Young chimps can beat adult humans in a task involving remembering numbers, reveals a new study. It is the first time chimps – and young ones, at that – have outperformed humans at a cognitive task.
And the finding may add weight to a theory about the evolution of language in humans, say the researchers.
Three adult female chimps, their three 5-year-old offspring, and university student volunteers were tested on their ability to memorise the numbers 1 to 9 appearing at random locations on a touchscreen monitor.
The chimps had previously been taught the ascending order of the numbers. Using an ability akin to photographic memory, the young chimps were able to memorise the location of the numerals with better accuracy than humans performing the same task.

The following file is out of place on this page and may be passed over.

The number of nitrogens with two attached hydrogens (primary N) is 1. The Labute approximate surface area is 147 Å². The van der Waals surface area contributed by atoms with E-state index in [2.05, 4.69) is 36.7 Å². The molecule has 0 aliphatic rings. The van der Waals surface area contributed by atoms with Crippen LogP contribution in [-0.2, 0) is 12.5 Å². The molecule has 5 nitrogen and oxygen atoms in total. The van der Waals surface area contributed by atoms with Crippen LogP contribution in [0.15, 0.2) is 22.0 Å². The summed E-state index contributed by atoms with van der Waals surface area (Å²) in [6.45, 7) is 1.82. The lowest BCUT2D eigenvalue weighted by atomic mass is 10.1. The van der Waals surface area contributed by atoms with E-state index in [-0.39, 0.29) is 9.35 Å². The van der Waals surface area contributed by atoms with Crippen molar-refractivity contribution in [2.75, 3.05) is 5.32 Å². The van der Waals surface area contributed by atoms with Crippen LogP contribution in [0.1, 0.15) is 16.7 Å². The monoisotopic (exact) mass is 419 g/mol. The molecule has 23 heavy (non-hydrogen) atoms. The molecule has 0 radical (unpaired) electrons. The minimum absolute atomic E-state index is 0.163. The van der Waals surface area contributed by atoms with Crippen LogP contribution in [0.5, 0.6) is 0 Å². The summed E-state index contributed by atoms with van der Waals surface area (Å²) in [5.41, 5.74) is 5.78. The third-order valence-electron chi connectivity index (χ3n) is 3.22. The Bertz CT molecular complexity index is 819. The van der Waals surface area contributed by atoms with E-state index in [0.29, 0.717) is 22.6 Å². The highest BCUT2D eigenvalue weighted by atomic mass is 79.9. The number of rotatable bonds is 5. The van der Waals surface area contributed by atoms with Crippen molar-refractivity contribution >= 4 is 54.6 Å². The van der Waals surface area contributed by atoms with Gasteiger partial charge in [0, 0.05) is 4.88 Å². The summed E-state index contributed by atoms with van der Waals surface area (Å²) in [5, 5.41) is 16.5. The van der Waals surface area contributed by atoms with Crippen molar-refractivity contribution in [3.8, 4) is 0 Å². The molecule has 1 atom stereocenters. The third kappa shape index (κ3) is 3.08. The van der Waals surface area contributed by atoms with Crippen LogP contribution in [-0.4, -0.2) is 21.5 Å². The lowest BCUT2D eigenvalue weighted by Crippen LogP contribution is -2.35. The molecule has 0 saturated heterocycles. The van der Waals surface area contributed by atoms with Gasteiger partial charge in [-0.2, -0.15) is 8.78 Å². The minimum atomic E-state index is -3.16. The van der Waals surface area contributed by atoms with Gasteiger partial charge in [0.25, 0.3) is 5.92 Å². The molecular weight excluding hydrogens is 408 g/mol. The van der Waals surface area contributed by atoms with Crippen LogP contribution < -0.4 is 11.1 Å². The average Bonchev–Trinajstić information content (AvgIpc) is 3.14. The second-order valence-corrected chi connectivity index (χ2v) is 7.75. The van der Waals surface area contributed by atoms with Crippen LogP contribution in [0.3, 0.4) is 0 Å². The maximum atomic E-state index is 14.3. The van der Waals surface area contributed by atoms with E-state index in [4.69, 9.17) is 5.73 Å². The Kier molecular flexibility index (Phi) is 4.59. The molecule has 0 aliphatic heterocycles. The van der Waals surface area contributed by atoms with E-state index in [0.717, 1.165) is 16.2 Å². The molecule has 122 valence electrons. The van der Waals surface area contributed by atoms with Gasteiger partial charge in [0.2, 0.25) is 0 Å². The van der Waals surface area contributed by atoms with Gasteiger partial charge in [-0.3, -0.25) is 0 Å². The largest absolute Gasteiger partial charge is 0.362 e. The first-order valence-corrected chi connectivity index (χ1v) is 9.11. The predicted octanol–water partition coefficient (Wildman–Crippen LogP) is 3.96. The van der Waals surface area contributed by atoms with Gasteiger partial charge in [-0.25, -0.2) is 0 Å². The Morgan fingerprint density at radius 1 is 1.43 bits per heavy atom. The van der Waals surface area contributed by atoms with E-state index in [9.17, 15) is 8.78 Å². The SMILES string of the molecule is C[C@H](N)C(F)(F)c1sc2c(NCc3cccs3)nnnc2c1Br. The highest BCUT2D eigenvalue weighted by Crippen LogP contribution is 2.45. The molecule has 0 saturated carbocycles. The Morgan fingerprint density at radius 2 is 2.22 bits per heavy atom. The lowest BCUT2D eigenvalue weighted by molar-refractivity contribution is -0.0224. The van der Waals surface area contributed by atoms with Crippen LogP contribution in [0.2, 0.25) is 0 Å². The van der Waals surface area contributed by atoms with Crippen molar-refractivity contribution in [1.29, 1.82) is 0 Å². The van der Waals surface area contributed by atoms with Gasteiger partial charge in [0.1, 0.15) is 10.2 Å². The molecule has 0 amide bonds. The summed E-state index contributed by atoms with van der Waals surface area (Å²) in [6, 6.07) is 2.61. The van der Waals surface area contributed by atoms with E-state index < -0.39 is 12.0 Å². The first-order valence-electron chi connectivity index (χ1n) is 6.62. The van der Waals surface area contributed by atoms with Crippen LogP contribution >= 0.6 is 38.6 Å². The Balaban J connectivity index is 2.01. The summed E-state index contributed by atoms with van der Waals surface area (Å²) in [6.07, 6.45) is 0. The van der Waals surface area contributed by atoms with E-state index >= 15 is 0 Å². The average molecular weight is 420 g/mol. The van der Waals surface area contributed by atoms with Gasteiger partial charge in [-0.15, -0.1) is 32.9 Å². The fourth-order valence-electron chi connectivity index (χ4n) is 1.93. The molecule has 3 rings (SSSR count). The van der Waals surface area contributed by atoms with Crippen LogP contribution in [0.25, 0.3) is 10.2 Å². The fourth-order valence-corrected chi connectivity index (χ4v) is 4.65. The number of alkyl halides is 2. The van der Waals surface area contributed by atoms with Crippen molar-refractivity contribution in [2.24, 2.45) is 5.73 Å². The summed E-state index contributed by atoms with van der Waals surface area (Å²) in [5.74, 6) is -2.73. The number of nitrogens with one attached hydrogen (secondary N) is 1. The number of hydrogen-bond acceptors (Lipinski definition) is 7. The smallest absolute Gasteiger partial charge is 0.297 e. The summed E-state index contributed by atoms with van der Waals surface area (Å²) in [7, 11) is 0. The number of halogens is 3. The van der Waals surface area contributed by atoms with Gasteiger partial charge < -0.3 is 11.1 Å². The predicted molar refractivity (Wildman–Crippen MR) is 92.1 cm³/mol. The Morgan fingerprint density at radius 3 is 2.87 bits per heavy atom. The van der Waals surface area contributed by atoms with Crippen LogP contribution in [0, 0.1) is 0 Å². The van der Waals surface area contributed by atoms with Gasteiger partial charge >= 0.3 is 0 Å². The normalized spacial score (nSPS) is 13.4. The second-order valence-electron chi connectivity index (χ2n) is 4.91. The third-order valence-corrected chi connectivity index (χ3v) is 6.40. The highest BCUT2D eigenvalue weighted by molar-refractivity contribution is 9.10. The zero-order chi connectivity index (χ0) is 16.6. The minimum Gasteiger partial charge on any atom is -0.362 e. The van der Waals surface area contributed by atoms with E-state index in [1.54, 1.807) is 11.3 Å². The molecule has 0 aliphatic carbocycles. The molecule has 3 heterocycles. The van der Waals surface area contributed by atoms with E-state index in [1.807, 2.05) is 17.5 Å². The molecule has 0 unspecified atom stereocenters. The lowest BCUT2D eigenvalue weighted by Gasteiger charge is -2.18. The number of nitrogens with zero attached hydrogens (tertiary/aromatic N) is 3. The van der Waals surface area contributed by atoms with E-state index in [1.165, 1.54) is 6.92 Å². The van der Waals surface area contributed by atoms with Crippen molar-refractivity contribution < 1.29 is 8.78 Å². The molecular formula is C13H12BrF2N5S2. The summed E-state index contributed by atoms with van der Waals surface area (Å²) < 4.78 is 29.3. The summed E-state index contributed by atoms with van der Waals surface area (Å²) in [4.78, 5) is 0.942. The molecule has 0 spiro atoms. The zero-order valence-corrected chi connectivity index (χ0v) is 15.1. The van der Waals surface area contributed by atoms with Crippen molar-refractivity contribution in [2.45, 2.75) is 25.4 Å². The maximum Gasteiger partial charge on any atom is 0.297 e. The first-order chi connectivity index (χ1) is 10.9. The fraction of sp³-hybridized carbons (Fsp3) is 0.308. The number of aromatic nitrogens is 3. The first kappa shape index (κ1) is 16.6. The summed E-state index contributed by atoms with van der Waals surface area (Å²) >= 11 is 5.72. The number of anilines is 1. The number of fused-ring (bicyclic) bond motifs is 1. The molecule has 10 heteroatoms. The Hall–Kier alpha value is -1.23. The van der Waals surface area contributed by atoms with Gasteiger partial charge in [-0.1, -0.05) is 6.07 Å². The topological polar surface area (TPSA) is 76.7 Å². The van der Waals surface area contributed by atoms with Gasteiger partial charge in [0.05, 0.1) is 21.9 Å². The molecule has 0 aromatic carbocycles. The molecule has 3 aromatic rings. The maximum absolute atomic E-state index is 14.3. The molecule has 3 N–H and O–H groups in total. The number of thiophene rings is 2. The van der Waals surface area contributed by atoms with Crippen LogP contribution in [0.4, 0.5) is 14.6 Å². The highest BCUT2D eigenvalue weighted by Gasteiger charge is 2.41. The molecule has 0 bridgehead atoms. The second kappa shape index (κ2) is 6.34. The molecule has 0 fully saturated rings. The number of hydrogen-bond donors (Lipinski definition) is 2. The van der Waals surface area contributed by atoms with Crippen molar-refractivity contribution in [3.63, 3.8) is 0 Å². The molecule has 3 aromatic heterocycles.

During the test, the numerals appeared on the screen for 650, 430 or 210 milliseconds, and were then replaced by blank white squares.
While the adult chimps were able to remember the location of the numbers in the correct order with the same or worse ability as the humans, the three adolescent chimps outperformed the humans.
The youngsters easily remembered the locations, even at the shortest duration, which does not leave enough time for the eye to move and scan the screen. This suggests that they use a kind of eidetic or photographic memory.
. . .
The article conveniently comes with a YouTube video to help explain the results of the study.